MVR 174M from Dheebaja settlement going into Alhan’s law firm

Alhan Fahmy pictured during a parliamentary election campaign event in Male' City on March 16, 2019. (File Photo/Sun/Ahmed Awshan Ilyas)

It has been revealed that MVR 174 million from the MVR 348.10 million settlement due to Dheebaja Investment Private Limited from the State under court order is going into King’s Attorneys and Consultants – a law firm co-owned by politician Alham Fahmy.

The State was ordered to pay MVR 348.10 million in damages to Dheebaja for the unlawful termination of a contract to establish ferry services in the northern province of Maldives during former President Mohamed Nasheed’s administration by the Civil Court in 2014.

The Civil Court verdict was overruled by the High Court upon appeal, but the original verdict was upheld and the High Court verdict squashed by the Supreme Court on April 17.

The final appeal bid at the Supreme Court was filed on behalf of Dheebaja by King’s Attorneys and Consultants.

The agreement made between Dheebaja and King’s Attorneys and Consultants for the case recently leaked over social media.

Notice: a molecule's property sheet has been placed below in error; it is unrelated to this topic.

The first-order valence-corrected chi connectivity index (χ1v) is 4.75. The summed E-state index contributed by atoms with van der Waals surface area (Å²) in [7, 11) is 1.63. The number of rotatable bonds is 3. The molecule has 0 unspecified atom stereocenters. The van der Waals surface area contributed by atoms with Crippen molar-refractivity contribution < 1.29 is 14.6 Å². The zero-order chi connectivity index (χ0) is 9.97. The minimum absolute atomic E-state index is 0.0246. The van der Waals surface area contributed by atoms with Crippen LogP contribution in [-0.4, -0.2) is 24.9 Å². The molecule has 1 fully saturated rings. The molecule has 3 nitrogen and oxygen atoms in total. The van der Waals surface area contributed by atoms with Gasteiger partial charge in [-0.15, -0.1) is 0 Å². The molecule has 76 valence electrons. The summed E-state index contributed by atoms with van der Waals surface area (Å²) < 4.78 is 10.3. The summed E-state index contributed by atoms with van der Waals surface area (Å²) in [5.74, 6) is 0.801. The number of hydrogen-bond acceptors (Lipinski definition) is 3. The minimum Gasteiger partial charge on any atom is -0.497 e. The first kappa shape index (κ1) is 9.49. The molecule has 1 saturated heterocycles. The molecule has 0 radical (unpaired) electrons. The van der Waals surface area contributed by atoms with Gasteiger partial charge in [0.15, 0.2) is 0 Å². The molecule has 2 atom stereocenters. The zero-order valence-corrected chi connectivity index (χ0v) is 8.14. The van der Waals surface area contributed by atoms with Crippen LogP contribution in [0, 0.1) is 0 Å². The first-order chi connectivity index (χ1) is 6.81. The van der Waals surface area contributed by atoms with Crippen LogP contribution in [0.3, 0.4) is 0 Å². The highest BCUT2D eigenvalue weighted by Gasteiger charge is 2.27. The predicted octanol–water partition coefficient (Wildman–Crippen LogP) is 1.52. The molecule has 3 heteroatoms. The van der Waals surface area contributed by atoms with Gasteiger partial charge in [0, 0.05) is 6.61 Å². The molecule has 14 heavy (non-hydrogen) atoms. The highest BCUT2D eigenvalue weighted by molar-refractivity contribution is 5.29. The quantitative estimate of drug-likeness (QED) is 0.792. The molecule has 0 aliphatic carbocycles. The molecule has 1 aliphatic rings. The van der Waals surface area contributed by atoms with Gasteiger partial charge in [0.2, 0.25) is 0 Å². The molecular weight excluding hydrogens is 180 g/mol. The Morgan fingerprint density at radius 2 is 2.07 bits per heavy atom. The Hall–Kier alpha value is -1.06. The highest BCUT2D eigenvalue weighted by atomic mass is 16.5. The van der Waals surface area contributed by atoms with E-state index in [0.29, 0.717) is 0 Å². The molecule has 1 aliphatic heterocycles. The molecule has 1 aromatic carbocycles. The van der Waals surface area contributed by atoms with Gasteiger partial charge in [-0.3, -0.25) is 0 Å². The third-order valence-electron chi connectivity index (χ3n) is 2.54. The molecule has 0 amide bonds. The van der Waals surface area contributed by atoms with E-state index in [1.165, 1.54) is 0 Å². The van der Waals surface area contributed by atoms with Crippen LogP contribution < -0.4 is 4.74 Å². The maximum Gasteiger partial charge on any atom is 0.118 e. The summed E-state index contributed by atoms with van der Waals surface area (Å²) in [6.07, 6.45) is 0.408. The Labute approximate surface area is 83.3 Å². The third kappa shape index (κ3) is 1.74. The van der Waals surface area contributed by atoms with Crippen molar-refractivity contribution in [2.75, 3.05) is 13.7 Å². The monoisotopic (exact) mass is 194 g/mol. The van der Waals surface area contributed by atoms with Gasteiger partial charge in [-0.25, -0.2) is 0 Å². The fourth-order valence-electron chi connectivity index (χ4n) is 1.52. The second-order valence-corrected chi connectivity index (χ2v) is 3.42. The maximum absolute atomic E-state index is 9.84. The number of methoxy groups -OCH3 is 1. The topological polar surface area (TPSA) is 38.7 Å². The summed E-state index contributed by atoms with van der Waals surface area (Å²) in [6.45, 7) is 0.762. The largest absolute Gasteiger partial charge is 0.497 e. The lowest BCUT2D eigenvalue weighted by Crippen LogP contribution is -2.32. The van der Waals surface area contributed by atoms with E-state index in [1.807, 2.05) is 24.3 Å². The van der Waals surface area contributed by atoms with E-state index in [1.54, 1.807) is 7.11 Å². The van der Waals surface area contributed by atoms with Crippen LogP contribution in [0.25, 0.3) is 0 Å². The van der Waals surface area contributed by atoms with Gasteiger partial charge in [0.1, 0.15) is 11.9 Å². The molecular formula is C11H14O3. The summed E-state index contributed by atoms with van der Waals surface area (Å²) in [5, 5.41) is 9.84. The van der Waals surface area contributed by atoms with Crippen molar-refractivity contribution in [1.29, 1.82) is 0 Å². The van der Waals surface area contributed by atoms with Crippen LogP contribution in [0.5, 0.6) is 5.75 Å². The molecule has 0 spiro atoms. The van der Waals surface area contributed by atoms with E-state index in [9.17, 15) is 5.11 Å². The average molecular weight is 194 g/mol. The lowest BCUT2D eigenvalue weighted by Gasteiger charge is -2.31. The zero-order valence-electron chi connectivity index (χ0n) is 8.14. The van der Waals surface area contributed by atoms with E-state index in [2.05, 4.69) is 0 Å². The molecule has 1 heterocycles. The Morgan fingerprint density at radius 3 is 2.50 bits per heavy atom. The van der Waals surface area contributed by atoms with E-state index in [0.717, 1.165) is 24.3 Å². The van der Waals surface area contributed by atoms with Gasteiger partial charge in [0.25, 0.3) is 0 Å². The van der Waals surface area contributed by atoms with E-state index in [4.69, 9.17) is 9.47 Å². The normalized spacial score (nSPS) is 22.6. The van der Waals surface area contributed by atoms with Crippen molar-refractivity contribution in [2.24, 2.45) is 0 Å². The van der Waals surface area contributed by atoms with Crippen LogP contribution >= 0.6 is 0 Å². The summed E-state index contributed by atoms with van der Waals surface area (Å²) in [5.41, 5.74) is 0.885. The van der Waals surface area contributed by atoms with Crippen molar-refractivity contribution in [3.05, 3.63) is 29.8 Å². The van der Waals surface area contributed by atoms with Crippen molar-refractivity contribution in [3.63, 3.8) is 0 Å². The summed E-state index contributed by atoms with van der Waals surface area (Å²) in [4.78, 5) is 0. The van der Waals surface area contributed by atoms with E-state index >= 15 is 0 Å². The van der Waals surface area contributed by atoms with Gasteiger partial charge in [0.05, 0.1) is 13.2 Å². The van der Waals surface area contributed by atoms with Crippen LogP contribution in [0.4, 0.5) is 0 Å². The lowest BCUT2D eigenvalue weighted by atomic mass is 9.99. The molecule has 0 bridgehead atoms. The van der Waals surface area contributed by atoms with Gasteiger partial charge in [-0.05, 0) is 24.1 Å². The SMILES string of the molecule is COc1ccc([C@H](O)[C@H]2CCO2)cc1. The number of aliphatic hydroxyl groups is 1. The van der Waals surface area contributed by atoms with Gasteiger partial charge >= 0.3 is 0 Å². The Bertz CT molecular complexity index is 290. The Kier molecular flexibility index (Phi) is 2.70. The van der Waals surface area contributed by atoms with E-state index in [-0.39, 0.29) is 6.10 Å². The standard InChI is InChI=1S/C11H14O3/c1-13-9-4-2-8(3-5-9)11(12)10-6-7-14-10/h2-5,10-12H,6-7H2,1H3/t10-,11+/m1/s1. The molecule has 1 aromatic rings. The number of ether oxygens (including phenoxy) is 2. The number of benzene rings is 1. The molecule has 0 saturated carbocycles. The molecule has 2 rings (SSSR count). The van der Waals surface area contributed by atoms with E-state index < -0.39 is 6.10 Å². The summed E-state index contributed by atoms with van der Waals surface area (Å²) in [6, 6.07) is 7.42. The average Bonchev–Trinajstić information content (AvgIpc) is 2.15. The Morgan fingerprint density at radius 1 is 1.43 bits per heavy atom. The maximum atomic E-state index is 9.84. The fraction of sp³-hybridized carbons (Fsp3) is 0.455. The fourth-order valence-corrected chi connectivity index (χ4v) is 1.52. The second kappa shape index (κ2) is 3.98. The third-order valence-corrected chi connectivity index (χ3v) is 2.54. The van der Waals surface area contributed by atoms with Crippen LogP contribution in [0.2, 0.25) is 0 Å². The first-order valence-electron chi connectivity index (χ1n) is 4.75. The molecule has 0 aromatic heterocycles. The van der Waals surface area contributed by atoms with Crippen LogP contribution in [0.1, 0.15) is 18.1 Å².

The agreement reads that the law firm, if it is successful in winning the appeal in favor of Dheebaja, must be paid 50 percent of the MVR 348 million settlement (MVR 174 million), and an additional 50 percent of any money awarded which falls above the asked settlement amount.

Alhan has confirmed the authenticity of the agreement leaked over the social media to ‘Sun’.

The contract with Dheebaja to establish ferry services in the northern province of Maldives has signed in 2010, but terminated in 2013 – during former President Dr. Mohamed Waheed Hassan Manik’s administration.

The company had asked for MVR 2.4 billion in damages in its original civil lawsuit against the State.

The Civil Court ruling in the case was not appealed during Dr. Waheed’s administration, but appealed later, during former President Abdulla Yameen Abdul Gayoom’s administration.

The Supreme Court annulled the High Court’s ruling and upheld the original Civil Court ruling in the case based on the technicality that the State filed the appeal with the High Court after the window for appeal had already closed.

High Court regulations dictates that appeals filed after the due date passes can only be registered at the court if presented with evidence of circumstances beyond control which prevented the appeal from being filed within the required duration.

The Supreme Court found no legal or judicial basis to rule the reasons provided by Attorney General's Office for the delay fit the criteria for circumstances beyond control as required under High Court regulation.